GOLIAD, Texas—Federal immigration officials have long said that every illegal immigrant who crosses the U.S. southern border has to pay the Mexican cartel in control of that area of the border, known as a “plaza.”
Fees vary depending on the nationality of the border-crosser and what type of “service” they’re paying for. It’s cheaper for those who want to cross and then turn themselves over to Border Patrol, although it’s still pricier for foreign nationals traveling from farther afield, such as China, Africa, or the Middle East.
For the individuals who want to avoid Border Patrol and get smuggled to their destination city in the United States, it costs more and involves more complicated logistics.
A recent Justice Department indictment of four Guatemalan smugglers revealed that the organization charged people between $10,000 and $12,000 to be brought from Guatemala to the United States illegally. Several Chinese illegal aliens have previously told The Epoch Times that they paid $15,000 to get into the country.
These aliens, who evade Border Patrol, are recorded as “gotaways” if agents or cameras detect their presence.
So far this fiscal year, Border Patrol agents have recorded more than 800,000 known gotaways, according to former Immigration and Customs Enforcement Director Tom Homan and several Customs and Border Protection sources.
The gotaways often end up indentured to the cartel and spend years paying off their debt—no matter what they were promised at the outset, according to Goliad County Sheriff Roy Boyd.
“I actually have a letter from a sex slave house out of Rockport [Texas] from a search warrant I ran some years ago that articulates it,” Boyd told The Epoch Times on June 23. “It takes 8 to 13 years to buy your freedom once you come into the United States.”
He said Houston is the first major destination for many illegal aliens once they get across the border into Texas.
“Once they get to Houston, where they think they’re going to be shipped out to their families, they’re not,” Boyd said. “In reality, what happens is once they get to Houston, they’re then told that they owe another $5,000, $10,000, depending on where they’re from and how much money is invested in them. And they have to work that debt off.”
Working off the debt can involve anything from hospitality work, landscaping, and factory work to forced prostitution and drug trafficking, he said.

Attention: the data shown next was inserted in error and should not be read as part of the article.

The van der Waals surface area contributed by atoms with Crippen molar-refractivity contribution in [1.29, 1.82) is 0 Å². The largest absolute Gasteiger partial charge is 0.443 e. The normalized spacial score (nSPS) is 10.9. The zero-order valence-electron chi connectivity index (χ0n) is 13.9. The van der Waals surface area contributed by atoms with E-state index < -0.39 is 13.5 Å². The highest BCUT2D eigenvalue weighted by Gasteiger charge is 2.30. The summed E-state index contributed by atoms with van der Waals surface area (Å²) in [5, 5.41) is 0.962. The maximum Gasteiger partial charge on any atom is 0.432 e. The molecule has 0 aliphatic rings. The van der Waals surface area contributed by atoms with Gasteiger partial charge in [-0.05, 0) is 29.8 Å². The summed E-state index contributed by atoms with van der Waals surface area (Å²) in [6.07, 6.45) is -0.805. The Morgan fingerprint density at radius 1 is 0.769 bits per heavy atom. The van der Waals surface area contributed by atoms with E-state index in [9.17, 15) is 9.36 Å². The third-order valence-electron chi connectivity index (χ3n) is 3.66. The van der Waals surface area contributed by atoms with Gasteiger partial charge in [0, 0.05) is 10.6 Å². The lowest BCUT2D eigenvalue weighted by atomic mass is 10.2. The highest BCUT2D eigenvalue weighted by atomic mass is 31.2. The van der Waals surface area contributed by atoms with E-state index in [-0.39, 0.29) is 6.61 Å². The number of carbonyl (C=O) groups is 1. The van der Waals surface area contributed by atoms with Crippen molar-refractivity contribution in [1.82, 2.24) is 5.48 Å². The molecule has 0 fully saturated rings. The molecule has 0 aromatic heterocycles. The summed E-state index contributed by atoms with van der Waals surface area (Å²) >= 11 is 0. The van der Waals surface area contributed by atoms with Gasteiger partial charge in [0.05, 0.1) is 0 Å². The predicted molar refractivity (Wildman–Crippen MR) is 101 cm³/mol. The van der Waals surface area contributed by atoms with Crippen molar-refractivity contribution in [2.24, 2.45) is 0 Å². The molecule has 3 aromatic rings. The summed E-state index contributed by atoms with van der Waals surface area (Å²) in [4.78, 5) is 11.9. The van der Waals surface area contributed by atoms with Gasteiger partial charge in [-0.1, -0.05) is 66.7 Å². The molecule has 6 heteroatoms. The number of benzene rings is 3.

Boyd said his office caught a female smuggling three female illegal immigrants in her car last year.
“We brought them here to jail. And what we found out was that those three females who thought they were going to be brought here and reunited with their family, were actually going to be taken to Chinatown in Houston and put into sex slavery,” Boyd said. “The smuggler actually had the fake Social Security cards in her underwear.”
In a more recent case, northern Texas woman Manuela Magdalena Jimon Castro, 30, was charged on Aug. 4 with alien harboring.
Castro and a family member worked with a smuggling operation to hold illegal aliens hostage at their home and threatened to deprive them of food and water until they paid $11,000 to $12,000 or “worked off” the debt, according to the Department of Justice (DOJ).
“The investigation began when law enforcement in California received a tip from a woman who claimed her sister was being held for ransom in Texas,” the DOJ said in a statement.
“The woman reported that her sister had traveled from Guatemala to Mexico with the intention of seeking asylum in the United States, then crossed the border at the behest of a Mexican cartel who held her captive. She said her sister sent her a pin of a location in Friona [Texas] before she escaped.”
Law enforcement officers found 17 illegal immigrants, including two minor children, in the Castro home.
If convicted, Castro faces up to five years in federal prison.
Slavery isn’t exclusive to the gotaway population of illegal immigrants; visa holders and asylum-seekers have also been lured in.
In 2014, during an unprecedented surge of unaccompanied minors crossing the border, the Office of Refugee Resettlement placed eight children into the hands of traffickers, according to a report by the Senate Permanent Subcommittee on Investigations, released in 2018.
“The traffickers put the children into forced labor on an egg farm in Marion, Ohio,” the report states. “The children worked for no pay for 12 hours a day, six to seven days a week, and lived in deplorable conditions. The traffickers threatened them and their families with violence if the children did not comply with them.”
The traffickers lured the children into the United States over a four-month period, with promises of education and a better life, according to the report.
“There are a lot more slaves than people realize,” Boyd said. “It’s going on within our own sight, but we don’t recognize it, because it doesn’t look like what the History Channel tells us slavery looks like.
“Slavery is perpetuated, continued, and expands at a constant rate. That’s what we’re seeing.”